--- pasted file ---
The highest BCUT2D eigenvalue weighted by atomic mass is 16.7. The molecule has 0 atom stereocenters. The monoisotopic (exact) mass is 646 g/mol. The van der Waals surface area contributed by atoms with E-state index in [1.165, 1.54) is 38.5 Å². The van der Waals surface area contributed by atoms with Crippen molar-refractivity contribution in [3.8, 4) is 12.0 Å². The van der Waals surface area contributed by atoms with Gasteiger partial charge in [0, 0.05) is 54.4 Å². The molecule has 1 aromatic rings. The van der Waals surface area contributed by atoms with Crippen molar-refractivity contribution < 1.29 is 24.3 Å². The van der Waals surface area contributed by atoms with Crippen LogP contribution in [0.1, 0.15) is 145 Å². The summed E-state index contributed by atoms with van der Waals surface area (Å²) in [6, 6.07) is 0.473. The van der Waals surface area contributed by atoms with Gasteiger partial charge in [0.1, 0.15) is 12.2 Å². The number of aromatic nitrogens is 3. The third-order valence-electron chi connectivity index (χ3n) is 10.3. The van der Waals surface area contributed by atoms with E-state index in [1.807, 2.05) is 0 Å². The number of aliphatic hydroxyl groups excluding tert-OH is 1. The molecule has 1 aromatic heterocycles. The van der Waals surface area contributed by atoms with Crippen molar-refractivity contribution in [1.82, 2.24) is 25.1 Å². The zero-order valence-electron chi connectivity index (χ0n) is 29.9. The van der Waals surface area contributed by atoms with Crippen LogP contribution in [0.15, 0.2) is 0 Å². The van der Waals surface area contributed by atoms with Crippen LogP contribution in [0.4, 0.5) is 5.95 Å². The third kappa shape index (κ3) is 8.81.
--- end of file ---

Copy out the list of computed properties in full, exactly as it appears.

The highest BCUT2D eigenvalue weighted by atomic mass is 16.7. The molecule has 0 atom stereocenters. The monoisotopic (exact) mass is 646 g/mol. The van der Waals surface area contributed by atoms with E-state index in [1.165, 1.54) is 38.5 Å². The van der Waals surface area contributed by atoms with Crippen molar-refractivity contribution in [3.8, 4) is 12.0 Å². The van der Waals surface area contributed by atoms with Gasteiger partial charge in [0, 0.05) is 54.4 Å². The molecule has 1 aromatic rings. The van der Waals surface area contributed by atoms with Crippen molar-refractivity contribution < 1.29 is 24.3 Å². The van der Waals surface area contributed by atoms with Crippen LogP contribution in [0.1, 0.15) is 145 Å². The summed E-state index contributed by atoms with van der Waals surface area (Å²) in [6, 6.07) is 0.473. The van der Waals surface area contributed by atoms with Gasteiger partial charge in [0.1, 0.15) is 12.2 Å². The number of aromatic nitrogens is 3. The third-order valence-electron chi connectivity index (χ3n) is 10.3. The van der Waals surface area contributed by atoms with E-state index in [1.807, 2.05) is 0 Å². The number of aliphatic hydroxyl groups excluding tert-OH is 1. The molecule has 1 aromatic heterocycles. The van der Waals surface area contributed by atoms with Crippen molar-refractivity contribution in [1.82, 2.24) is 25.1 Å². The zero-order valence-electron chi connectivity index (χ0n) is 29.9. The van der Waals surface area contributed by atoms with Crippen LogP contribution in [0.15, 0.2) is 0 Å². The van der Waals surface area contributed by atoms with Crippen LogP contribution in [0.4, 0.5) is 5.95 Å². The third kappa shape index (κ3) is 8.81.